5. Don’t nap!

The message here is fairly straightforward: Unless there are safety risks of staying awake, try not to nap during the day. If you absolutely have to nap, keep it to less than 20 minutes. There is also some newer research suggesting that in older adults (65 years or older) that longer naps of up to one hour may improve cognitive functioning without interfering with sleep at night.

6. Minimize the impact of night time awakenings

If you tend to wake during the night to use the washroom, then try to make this as efficient as possible. Consider installing a soft nightlight for navigation so you don’t have to turn on any bright lights, and clear any obstacles from the path between your bed and the washroom. When you awake, try to stay as sleepy as possible. Open your eyes just enough to safely find your way to the washroom and back. Try to enjoy and maintain the feeling of sleepiness as you gently crawl back into bed, and try to get back into bed as quickly as possible without rushing yourself.

7. Sleep restriction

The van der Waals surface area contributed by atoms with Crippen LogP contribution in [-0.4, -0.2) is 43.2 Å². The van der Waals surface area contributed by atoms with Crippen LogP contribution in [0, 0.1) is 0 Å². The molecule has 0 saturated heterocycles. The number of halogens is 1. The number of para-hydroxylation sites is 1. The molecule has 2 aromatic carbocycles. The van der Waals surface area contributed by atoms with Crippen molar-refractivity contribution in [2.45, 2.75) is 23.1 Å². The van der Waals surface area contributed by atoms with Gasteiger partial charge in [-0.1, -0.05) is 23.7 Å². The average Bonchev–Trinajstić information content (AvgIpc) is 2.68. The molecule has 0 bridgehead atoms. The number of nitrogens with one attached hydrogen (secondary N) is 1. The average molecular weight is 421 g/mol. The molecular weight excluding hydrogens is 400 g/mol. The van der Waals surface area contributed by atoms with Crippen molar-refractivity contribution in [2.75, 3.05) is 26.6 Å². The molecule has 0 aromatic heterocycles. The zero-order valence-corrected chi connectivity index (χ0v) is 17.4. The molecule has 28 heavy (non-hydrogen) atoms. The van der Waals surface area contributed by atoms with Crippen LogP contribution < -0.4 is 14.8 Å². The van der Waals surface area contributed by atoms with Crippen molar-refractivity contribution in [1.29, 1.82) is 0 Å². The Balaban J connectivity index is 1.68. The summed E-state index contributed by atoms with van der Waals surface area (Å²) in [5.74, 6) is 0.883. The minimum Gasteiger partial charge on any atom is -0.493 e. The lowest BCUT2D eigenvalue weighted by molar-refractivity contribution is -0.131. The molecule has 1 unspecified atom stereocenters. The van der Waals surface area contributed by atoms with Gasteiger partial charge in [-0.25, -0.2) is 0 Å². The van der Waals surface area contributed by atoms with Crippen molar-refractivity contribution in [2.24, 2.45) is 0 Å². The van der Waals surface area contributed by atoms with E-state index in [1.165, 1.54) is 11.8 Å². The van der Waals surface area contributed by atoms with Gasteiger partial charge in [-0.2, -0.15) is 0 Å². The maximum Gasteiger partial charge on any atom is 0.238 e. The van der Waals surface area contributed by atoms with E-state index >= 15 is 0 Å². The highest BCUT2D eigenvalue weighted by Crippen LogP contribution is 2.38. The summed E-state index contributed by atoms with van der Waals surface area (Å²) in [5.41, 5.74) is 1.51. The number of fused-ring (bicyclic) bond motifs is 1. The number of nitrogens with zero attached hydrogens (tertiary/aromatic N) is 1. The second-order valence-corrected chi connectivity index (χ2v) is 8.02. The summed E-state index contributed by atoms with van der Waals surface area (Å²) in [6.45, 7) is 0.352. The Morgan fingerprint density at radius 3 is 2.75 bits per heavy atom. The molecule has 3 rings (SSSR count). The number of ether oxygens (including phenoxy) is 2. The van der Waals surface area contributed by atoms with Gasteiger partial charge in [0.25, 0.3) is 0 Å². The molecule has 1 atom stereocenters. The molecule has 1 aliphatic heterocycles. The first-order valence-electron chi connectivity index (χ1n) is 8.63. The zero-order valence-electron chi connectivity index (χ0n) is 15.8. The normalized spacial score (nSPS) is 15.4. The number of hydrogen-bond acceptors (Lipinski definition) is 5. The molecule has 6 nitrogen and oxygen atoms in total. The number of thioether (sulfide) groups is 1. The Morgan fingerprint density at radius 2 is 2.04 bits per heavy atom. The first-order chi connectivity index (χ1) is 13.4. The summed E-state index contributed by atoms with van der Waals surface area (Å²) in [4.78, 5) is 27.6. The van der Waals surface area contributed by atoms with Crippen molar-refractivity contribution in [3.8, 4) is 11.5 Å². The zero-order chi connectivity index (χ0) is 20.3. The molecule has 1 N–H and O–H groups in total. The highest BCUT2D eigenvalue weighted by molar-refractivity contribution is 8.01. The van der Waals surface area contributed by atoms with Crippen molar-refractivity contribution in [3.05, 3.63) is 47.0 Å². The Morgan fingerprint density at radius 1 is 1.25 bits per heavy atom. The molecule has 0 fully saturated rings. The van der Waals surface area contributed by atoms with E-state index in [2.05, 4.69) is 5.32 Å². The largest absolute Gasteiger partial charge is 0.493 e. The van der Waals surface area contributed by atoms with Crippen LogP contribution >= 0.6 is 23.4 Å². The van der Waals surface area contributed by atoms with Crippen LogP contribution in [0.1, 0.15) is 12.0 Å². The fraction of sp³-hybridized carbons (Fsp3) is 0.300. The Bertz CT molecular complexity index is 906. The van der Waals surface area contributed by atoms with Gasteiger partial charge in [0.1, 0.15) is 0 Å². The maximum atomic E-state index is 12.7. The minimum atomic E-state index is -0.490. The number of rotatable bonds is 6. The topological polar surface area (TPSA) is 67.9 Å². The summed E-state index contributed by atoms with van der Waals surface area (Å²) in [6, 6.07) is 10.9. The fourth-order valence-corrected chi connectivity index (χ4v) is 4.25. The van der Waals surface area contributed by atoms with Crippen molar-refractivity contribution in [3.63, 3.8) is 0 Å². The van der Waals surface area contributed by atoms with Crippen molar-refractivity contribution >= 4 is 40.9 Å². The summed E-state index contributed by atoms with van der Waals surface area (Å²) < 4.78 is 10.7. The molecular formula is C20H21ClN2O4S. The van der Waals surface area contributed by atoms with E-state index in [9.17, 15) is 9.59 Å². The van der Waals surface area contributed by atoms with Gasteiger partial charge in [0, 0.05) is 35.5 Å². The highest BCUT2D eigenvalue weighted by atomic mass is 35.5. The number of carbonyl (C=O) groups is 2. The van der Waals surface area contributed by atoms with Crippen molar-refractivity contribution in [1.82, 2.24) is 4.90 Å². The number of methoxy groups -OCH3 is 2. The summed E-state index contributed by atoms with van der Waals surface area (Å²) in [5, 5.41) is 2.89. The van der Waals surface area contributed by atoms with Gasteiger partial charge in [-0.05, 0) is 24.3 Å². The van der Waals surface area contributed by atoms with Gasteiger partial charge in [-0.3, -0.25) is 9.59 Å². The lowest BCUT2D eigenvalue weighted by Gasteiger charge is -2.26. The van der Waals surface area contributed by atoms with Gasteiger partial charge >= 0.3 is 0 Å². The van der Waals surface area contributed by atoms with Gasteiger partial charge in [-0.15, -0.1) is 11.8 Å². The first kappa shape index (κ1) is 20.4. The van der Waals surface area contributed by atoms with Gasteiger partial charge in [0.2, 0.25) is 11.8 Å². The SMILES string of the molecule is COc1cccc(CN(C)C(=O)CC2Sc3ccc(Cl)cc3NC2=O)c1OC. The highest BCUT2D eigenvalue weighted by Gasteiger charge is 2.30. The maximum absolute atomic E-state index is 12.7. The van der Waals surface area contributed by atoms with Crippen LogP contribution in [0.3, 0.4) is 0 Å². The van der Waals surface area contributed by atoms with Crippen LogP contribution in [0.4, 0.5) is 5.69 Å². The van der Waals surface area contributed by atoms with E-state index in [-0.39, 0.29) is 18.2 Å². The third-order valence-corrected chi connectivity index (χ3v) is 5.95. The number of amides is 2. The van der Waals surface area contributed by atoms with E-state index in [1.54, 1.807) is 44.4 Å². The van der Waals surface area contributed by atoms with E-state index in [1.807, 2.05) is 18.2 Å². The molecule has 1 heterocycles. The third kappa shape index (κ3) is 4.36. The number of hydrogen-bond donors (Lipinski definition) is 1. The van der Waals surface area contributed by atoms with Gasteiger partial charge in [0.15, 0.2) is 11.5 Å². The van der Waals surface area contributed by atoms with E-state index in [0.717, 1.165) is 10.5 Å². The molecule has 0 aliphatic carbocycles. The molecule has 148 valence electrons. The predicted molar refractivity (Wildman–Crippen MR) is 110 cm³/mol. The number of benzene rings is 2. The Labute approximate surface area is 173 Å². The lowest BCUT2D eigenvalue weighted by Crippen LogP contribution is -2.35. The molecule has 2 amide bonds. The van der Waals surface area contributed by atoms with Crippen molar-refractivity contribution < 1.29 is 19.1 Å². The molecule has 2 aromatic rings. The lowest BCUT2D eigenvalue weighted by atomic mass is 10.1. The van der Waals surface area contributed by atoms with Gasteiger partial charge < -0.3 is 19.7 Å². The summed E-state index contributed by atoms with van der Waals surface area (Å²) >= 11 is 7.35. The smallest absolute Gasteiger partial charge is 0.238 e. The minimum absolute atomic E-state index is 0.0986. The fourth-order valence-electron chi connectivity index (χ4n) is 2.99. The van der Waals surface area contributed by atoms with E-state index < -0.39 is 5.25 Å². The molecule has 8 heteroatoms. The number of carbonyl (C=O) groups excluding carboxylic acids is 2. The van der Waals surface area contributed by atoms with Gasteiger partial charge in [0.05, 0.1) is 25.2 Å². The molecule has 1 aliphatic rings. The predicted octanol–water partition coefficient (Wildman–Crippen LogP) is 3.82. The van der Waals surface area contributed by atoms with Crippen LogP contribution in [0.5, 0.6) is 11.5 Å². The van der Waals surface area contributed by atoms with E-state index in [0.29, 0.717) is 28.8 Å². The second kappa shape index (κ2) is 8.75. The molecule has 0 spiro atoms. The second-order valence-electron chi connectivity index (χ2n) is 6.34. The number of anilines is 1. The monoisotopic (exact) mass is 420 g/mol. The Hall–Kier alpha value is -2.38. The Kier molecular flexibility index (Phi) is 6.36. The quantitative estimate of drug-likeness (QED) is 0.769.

If you’re struggling to sleep, try to stay up as late as you can and don’t get into bed until you can’t keep your eyes open any longer. This recommendation to stay up as late as possible when you’re already sleep deprived is one of the weirdest recommendations we give for sleep problems, but paradoxically it often works. It does this by capitalizing on the fact that many people who have been struggling with sleep for some time often end up “trying” to sleep. In other words, they end up battling with sleep in an attempt to get to sleep. By making the simple shift to fighting to stay awake, sleep often results.

  • Note: If you attempt sleep restriction, then regardless of when you fall asleep, maintain your regular wake time. Don’t sleep in and don’t nap during the day (unless it’s unsafe to stay awake), as this will cause further disruption to your sleep-wake cycle. Stick to this routine and things will gradually settle in over the days and weeks ahead.